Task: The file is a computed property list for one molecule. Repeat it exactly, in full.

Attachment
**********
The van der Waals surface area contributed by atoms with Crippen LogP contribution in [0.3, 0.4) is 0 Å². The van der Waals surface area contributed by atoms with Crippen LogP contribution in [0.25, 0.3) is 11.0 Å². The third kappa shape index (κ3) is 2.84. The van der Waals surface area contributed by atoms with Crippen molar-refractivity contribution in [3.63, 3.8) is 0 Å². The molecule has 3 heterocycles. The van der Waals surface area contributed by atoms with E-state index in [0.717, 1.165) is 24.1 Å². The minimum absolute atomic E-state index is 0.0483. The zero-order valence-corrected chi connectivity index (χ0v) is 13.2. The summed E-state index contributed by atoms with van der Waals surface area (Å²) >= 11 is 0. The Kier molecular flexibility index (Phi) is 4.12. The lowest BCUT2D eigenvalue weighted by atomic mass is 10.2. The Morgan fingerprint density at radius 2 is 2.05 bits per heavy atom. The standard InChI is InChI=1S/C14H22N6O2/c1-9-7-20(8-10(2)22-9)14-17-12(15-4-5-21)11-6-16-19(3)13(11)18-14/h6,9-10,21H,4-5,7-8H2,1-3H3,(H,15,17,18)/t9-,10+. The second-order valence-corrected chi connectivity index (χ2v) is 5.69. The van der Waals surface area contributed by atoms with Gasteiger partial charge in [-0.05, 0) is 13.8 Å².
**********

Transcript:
The van der Waals surface area contributed by atoms with Crippen LogP contribution in [0.3, 0.4) is 0 Å². The van der Waals surface area contributed by atoms with Crippen LogP contribution in [0.25, 0.3) is 11.0 Å². The third kappa shape index (κ3) is 2.84. The van der Waals surface area contributed by atoms with Crippen molar-refractivity contribution in [3.63, 3.8) is 0 Å². The molecule has 3 heterocycles. The van der Waals surface area contributed by atoms with E-state index in [0.717, 1.165) is 24.1 Å². The minimum absolute atomic E-state index is 0.0483. The zero-order valence-corrected chi connectivity index (χ0v) is 13.2. The summed E-state index contributed by atoms with van der Waals surface area (Å²) >= 11 is 0. The Kier molecular flexibility index (Phi) is 4.12. The lowest BCUT2D eigenvalue weighted by atomic mass is 10.2. The Morgan fingerprint density at radius 2 is 2.05 bits per heavy atom. The standard InChI is InChI=1S/C14H22N6O2/c1-9-7-20(8-10(2)22-9)14-17-12(15-4-5-21)11-6-16-19(3)13(11)18-14/h6,9-10,21H,4-5,7-8H2,1-3H3,(H,15,17,18)/t9-,10+. The second-order valence-corrected chi connectivity index (χ2v) is 5.69. The van der Waals surface area contributed by atoms with Gasteiger partial charge in [-0.05, 0) is 13.8 Å².